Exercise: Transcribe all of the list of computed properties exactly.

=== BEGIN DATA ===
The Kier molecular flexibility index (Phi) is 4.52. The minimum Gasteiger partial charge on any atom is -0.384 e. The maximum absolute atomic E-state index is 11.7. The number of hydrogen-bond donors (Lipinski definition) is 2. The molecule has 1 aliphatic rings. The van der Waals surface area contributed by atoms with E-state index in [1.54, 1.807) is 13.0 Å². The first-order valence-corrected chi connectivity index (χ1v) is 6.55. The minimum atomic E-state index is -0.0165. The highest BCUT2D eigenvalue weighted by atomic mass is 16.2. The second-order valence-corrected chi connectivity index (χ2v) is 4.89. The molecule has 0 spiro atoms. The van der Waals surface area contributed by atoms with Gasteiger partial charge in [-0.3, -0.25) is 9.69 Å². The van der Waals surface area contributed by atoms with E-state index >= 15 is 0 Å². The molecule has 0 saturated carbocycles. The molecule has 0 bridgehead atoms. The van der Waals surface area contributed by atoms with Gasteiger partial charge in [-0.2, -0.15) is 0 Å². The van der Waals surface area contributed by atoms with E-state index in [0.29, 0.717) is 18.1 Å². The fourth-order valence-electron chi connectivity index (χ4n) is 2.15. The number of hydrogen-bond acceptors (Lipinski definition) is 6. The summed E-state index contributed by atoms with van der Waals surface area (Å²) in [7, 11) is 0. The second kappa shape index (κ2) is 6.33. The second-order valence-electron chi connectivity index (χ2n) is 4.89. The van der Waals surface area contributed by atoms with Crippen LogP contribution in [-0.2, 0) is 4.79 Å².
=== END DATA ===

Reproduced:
The Kier molecular flexibility index (Phi) is 4.52. The minimum Gasteiger partial charge on any atom is -0.384 e. The maximum absolute atomic E-state index is 11.7. The number of hydrogen-bond donors (Lipinski definition) is 2. The molecule has 1 aliphatic rings. The van der Waals surface area contributed by atoms with E-state index in [1.54, 1.807) is 13.0 Å². The first-order valence-corrected chi connectivity index (χ1v) is 6.55. The minimum atomic E-state index is -0.0165. The highest BCUT2D eigenvalue weighted by atomic mass is 16.2. The second-order valence-corrected chi connectivity index (χ2v) is 4.89. The molecule has 0 spiro atoms. The van der Waals surface area contributed by atoms with Gasteiger partial charge in [-0.3, -0.25) is 9.69 Å². The van der Waals surface area contributed by atoms with E-state index >= 15 is 0 Å². The molecule has 0 saturated carbocycles. The molecule has 0 bridgehead atoms. The van der Waals surface area contributed by atoms with Gasteiger partial charge in [-0.2, -0.15) is 0 Å². The van der Waals surface area contributed by atoms with E-state index in [0.29, 0.717) is 18.1 Å². The fourth-order valence-electron chi connectivity index (χ4n) is 2.15. The number of hydrogen-bond acceptors (Lipinski definition) is 6. The summed E-state index contributed by atoms with van der Waals surface area (Å²) in [7, 11) is 0. The second kappa shape index (κ2) is 6.33. The second-order valence-electron chi connectivity index (χ2n) is 4.89. The van der Waals surface area contributed by atoms with Crippen LogP contribution in [-0.2, 0) is 4.79 Å².